It’s TV so it’s more dramatic then necessary. I don’t know the drawbar pull of a car but a one ton car should be able to easily move that ship, far less drama if they were willing to wait a bit.

Half a dozen of us once put our backs to a 3000 ton ship and pushed with our legs. We got the ship far enough off the pier to adjust a fender.

I hate how they stacked the odds in favor of the truck by using a dock that was taller than the tow line attachment point. In the opposite case, it might have gone a bit more like this:

EDIT: Skip to 4:30 for less mindless banter and more boat > car.

Would have been pretty easy if he’d just taken a moderate strain and set the brakes while the catenary did the work for him. Rinse and repeat. Basically what he did but he overcooked it. Of course that would be like watching paint dry.

“Going into the video I honestly wasn’t sure what the outcome would be”
Mike! most here have already said they knew the outcome. Surprised you put that in the blurb

As an aside; please Mike, come into the modern world of the Metric system.
“Ton” is old and could be confused with the volume meaning (still lingering with Gross & Net Tonnage!) or a weight of 2240lbs (or is there another value for a USA ton? )
A special word was invented for everyone to cope with this: “tonne” , meaning 1000kg
Either say “13,000 tonne ship” or “12,390.12 Ton ship” (not sure of how to convert back from metric tonnes to US Tons… hah!)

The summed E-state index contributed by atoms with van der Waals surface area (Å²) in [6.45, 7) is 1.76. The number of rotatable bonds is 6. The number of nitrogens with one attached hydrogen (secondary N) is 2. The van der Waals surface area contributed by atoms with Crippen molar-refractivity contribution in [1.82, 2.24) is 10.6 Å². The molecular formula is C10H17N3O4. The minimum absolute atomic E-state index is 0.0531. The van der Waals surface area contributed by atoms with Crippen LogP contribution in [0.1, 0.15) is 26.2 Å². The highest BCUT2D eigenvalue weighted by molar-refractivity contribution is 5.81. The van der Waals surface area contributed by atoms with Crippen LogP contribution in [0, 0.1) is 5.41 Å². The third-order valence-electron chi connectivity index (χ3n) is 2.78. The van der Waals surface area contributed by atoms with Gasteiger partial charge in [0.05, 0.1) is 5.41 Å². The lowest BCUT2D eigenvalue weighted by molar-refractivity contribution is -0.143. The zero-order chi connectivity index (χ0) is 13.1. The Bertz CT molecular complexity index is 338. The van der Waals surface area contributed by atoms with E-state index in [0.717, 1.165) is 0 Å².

Neil

Assuming to double speed the force has to increase by a factor of eight. That hurts if you want to go fast but helps if you only need to go very slow.

Assume 30 tons pull by tug could tow that ship at 7 kts or so. Redoing I get under the 0.1 tons capacity for the car at:
0.9 kts = 0.06 tons. So top speed with the car will be around 1 kt.

But the issue here is acceleration. With F= ma and F is small and m is very big than a is going to be small.

Convert 0.13 tons of drawbar force to newtons is about 1300 N, 13,000 tons is 13,000,000 kgs then we will get a in m/s^2

That gives 1300N/13,000,000kg = 0.0001 m/s^2,
0.1 kt which should be easy to see (about a foot ever 5 seconds) is about 0.05 m/s

It will take about five minutes ((300 secs) to get up to 0.1 kt assuming no water resistance.

Current is one for one of course, for ship speed while drifting I use by rule of thumb 10 kts of wind speed = 1 kts through the water. It works very close.

Distance traveled in one hour ------> d = ½ * a * t^2 = 0,5 * 0.0001 * 3600^2 = 648 m = 0.35 nm. Distance traveled per second is 648/3600 = 0.18 m = 18 cm and in a minute 648/60 = 10.8 m

v = d/t = 648/3600 = 0.18 km/h = 0.097 knots

That is true with zero water resistance. In reality the water resistance at the start is zero because v is zero after that it will build up with v squared.

The drag force Fd = ρ * v^2 * Cd * A/2 where Cd is the drag force coefficient and A the area of the ship’s hull that is perpendicular to the movement of the ship.

Fd is much larger if A represents the broadside area of the hull then if the ship is moving in a forward direction. Also Cd is then much larger as compared to the streamlined bow.